CrimProf Blog

Editor: Kevin Cole
Univ. of San Diego School of Law

Thursday, October 29, 2020

Thoreson on Criminalizing Discrimination

After decades of pressing for the decriminalization of same-sex conduct, advocates around the globe have increasingly urged states to use the power and authority of criminal law to address bias against lesbian, gay, bisexual, and transgender (LGBT) persons. In dozens of countries as diverse as Angola, Ecuador, Malta, Mongolia, and Taiwan, lawmakers have criminalized various forms of anti-LGBT conduct and proscribed them with lengthy periods of incarceration. This embrace of criminalization has often been articulated in the language of human rights, using that framework to expand rather than curb the scope of criminal law.

In this Article, I look to debates over LGBT rights to analyze what I call discriminalization, or the adoption and application of carceral penalties for discriminatory conduct.
I argue that the growing use of discriminalization raises difficult questions about anti-discrimination law and human rights, which necessitate an appreciation of the injuries inflicted by discrimination, the injuries inflicted by carceral punishment, and the complexities of a framework that meaningfully protects human rights when these harms are in tension.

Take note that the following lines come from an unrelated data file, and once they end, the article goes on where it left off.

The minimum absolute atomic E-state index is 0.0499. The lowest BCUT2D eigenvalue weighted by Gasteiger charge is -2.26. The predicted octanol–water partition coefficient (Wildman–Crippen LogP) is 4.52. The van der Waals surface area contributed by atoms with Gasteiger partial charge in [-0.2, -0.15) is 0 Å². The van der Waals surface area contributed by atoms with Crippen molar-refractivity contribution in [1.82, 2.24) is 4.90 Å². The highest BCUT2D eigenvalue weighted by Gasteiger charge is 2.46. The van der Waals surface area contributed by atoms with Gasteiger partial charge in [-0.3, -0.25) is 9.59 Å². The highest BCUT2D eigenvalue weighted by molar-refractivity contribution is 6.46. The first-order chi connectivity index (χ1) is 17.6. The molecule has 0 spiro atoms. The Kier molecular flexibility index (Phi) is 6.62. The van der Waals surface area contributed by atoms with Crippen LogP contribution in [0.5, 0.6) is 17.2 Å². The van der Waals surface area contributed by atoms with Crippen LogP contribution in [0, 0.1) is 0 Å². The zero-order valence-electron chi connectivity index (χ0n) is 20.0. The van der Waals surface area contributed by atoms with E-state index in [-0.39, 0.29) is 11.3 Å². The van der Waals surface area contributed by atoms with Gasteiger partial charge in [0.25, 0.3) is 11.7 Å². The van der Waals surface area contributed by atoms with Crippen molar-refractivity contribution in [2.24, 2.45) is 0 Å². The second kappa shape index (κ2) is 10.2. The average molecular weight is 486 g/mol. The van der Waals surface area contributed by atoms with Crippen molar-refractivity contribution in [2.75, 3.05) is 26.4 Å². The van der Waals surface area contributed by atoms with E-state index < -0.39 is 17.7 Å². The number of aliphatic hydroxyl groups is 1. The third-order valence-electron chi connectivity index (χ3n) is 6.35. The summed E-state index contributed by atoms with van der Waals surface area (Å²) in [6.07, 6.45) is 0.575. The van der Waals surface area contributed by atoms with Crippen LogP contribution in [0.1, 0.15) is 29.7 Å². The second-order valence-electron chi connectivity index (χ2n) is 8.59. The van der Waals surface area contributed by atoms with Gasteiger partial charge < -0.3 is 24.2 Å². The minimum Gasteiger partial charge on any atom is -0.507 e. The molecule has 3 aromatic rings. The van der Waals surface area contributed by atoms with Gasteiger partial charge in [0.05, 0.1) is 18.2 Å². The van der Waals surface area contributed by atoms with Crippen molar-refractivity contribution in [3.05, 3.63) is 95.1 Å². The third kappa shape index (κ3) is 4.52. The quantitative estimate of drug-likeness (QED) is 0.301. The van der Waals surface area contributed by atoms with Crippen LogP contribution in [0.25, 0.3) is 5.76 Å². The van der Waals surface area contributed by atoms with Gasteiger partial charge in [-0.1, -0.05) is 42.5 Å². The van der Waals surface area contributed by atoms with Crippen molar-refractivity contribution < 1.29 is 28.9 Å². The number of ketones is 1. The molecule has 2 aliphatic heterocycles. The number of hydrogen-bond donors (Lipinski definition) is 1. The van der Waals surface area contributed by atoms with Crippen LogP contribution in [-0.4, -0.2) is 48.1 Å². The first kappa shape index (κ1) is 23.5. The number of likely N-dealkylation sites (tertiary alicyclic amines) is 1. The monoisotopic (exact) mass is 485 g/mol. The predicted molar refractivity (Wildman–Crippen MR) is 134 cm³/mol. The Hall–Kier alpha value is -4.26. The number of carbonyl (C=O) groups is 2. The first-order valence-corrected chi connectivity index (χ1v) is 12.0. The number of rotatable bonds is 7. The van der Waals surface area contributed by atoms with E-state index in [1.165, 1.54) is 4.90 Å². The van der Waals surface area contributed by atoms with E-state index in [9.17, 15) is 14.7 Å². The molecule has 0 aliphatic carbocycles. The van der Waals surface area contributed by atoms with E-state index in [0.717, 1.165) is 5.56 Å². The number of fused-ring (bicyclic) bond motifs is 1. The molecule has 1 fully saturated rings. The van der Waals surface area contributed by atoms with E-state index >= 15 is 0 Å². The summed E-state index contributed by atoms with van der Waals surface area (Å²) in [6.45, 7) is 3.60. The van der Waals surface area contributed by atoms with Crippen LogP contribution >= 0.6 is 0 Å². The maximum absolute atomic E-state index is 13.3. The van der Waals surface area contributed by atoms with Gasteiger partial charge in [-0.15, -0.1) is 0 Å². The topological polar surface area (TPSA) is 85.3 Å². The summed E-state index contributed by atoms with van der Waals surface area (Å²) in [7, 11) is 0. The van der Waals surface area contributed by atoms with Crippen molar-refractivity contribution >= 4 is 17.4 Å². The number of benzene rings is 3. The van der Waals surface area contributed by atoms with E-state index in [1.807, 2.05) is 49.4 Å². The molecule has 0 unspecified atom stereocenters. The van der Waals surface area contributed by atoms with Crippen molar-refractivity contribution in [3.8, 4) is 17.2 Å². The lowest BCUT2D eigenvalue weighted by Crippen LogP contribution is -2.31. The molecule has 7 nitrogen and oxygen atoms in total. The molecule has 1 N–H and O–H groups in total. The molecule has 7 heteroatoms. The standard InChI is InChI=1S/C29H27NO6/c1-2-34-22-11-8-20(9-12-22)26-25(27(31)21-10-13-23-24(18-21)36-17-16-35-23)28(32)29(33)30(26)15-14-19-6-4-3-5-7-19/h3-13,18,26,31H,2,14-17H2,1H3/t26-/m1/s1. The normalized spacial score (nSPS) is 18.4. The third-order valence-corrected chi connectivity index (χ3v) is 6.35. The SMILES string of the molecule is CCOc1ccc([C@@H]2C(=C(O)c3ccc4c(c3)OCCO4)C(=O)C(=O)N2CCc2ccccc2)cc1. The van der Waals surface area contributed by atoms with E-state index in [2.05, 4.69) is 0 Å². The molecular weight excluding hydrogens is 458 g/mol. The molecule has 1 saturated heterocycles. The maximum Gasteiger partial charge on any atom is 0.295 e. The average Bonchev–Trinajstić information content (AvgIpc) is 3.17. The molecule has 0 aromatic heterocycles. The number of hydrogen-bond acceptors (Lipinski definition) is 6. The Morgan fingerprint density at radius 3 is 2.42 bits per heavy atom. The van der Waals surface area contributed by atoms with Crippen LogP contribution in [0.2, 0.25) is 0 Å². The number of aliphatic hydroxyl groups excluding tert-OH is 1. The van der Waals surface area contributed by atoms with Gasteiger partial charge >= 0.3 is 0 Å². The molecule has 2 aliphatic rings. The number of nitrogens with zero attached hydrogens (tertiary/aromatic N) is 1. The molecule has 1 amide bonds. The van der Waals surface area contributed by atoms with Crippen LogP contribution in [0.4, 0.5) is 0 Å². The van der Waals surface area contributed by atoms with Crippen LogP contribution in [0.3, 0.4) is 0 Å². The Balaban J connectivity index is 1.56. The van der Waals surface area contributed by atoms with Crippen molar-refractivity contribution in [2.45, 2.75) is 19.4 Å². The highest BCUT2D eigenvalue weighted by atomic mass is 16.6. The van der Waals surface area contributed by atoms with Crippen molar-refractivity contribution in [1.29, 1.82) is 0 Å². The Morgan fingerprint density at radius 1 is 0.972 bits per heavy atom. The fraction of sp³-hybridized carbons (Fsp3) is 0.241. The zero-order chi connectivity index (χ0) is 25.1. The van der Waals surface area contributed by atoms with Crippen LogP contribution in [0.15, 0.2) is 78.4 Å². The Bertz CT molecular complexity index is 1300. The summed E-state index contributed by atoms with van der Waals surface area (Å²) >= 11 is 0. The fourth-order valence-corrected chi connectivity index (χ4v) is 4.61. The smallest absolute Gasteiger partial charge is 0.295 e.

The Article explores these questions in three parts. Part I reviews critiques of criminalization, and particularly carceral punishment, as a response to offenses targeting marginalized groups. I draw in particular from racial justice literature and critiques of carceral feminism to map out some of the complexities of using criminal law to demonstrate that targeted violence is being taken seriously. Part II documents some of the ways that LGBT advocates have embraced discriminalization in recent years, focusing on three issues – discrimination in areas such as employment, housing, and the provision of goods and services; demeaning or degrading speech; and so-called “conversion therapy,” or efforts to change someone’s sexual orientation or gender identity. Using a data set of LGBT-inclusive anti-discrimination laws in these three areas, I chart how discriminalization has been enshrined in law and practice, and raises questions that extend beyond the LGBT context to anti-discrimination law more generally. Part III asks whether the human rights framework offers any useful tools for those who wish to take stigmatic harm seriously while keeping the creep of the carceral state at bay. I consider dignity-maximizing approaches, abolitionist frameworks, and proportionality as three avenues that human rights advocates might take to mediate this tension. By drawing a distinction between the doctrinal strictures of human rights law and the discretion that human rights advocates utilize in practice in deciding when and how to advance LGBT rights, I propose a modified proportionality approach for advocates that attends to both the specificities of anti-LGBT hostility and the conditions of criminalization in a given context. Such an approach is more flexible, pragmatic, and attuned to grounded notions of justice than the absolutist positions that have thus far guided discriminalization debates. I conclude by acknowledging the limits of such an approach, arguing for a principled retreat from discriminalization and a stronger emphasis on proactive measures to address stigma.

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